The last thing any couple headed to the altar wants to think about is the prospect of divorce, but in today’s society, divorce happens in a large number of marriages. More and more couples are electing to enter into prenuptial and postnuptial agreements to actually strengthen their marital bonds. A carefully constructed pre or post marital agreement can relieve a lot of stress that comes at times when a marital relationship can experience difficulties.
A prenuptial agreement is a contract that a couple enters into before their marriage actually takes place. The prenuptial agreement is a legitimate and enforceable contract that outlines distribution of property, financial assets and terms for spousal support should the marriage end in divorce or with the death of one of the spouses. The contract is only enforceable after the marriage has taken place and will be voided if the couple decides not to marry, or one of the individuals dies before the marriage takes place.
The prenuptial agreement usually addresses the most important issues that arise during in a divorce. Depending on the couple’s assets and situations, the prenuptial agreement can focus on a host of issues.
There are a few areas that cannot be addressed in a prenuptial agreement. The rights and best interests of a child cannot be determined before a child is born, therefore child custody and child support arrangements cannot be addressed in a prenuptial agreement. In the same capacity, the couple cannot stipulate religious preferences for children that may result from the marital union. Child custody, child support and religious affiliations can only be determined in postnuptial agreements or in divorce proceedings once children have become part of the couple’s marriage.
Prenuptial agreements cannot stipulate any type of temporary alimony or spousal support arrangements to be paid before a divorce is final. While the divorce is pending, the marital couple will have to determine if temporary alimony or spousal support is warranted in the separation agreement when the couple files for divorce.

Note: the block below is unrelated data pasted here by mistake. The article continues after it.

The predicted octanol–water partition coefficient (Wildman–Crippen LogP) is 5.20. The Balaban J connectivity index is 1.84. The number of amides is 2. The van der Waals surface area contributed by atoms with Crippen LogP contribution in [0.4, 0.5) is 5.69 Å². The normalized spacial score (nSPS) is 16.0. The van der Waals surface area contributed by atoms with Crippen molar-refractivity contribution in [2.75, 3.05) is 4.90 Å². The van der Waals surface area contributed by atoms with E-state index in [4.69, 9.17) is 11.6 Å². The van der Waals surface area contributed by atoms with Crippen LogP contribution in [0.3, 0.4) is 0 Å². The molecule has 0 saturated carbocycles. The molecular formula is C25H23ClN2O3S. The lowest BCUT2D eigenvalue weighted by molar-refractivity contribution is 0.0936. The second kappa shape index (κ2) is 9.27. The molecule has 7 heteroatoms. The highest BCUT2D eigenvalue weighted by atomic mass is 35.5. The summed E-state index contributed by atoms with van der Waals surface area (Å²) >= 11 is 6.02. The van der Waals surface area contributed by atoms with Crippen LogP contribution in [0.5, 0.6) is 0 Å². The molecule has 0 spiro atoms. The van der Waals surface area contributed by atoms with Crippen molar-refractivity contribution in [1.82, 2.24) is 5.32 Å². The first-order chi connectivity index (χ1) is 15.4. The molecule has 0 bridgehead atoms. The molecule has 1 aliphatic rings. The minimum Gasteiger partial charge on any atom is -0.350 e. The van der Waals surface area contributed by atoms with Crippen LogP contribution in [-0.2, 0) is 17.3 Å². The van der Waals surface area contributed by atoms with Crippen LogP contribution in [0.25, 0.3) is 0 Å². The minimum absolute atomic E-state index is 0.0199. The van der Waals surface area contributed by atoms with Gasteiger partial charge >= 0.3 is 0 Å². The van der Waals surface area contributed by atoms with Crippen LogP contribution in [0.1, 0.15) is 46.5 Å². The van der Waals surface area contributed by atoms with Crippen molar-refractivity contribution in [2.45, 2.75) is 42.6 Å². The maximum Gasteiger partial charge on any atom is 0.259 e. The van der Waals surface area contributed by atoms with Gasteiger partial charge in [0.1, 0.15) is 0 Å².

A postnuptial agreement is much like a prenuptial agreement but occurs after a marriage is in place. There are many reasons why a marital couple may want to enter into a postnuptial agreement. If one spouse comes into a large inheritance or is given a substantial financial gift, or inherits a family business or property, the postnuptial agreement can ease concerns about the distribution of this property should a divorce or death occur. The postnuptial agreement can also address a wider range of issues that occur in a marriage, including household responsibilities and agreements as to how many vacations the family can take.
Unlike the prenuptial agreement, the postnuptial agreement doesn’t have to be filed in court to be enforceable. Many couples will enter into the postnuptial agreement to protect assets for children from a previous marriage or relationship. Other couples enter into a postnuptial contract after one of the spouses has broken their marital vows with infidelity or depleting the family’s finances due to a gambling or alcohol addiction. In this case, the postnuptial agreement can actually help save a marriage that would otherwise end in a divorce.
It is always advisable for couples entering into a prenuptial or postnuptial agreement to consult with a qualified and experienced divorce attorney. A knowledgeable divorce attorney will be able to guide couples through the process of drawing up a fair and enforceable contract that avoids long and expensive delays if a divorce or death occurs. Each state has its own criteria for enforcing these agreements. This gives the courts the right to interpret the stipulations and conditions of a prenuptial and postnuptial agreement and decide whether to enforce those terms or dismiss the contract entirely.
Somerset divorce lawyers at the Law Offices of Kisha M. Hebbon, LLC have a long history of helping clients through all areas of family law, including prenuptial and postnuptial contracts. If you or someone you know is considering entering into a marriage with a prenuptial agreement, or is already married and is interested in drawing up a postnuptial agreement, our team can help.
Call us at 732-873-6464 or complete our online contact form to schedule a consultation today. Our offices are conveniently located in Somerset, New Jersey and we represent clients throughout New Jersey including Somerset County, Middlesex County, Union County and including but not limited to the towns of Somerset, Franklin, Bridgewater, New Brunswick, East Brunswick, Plainfield, Edison, Metuchen, Woodbridge, Piscataway, Old Bridge, Rahway, Linden, Elizabeth, Cranford, Summit, Union, Clark, Elizabeth, Berkeley Heights, and Scotch Plains.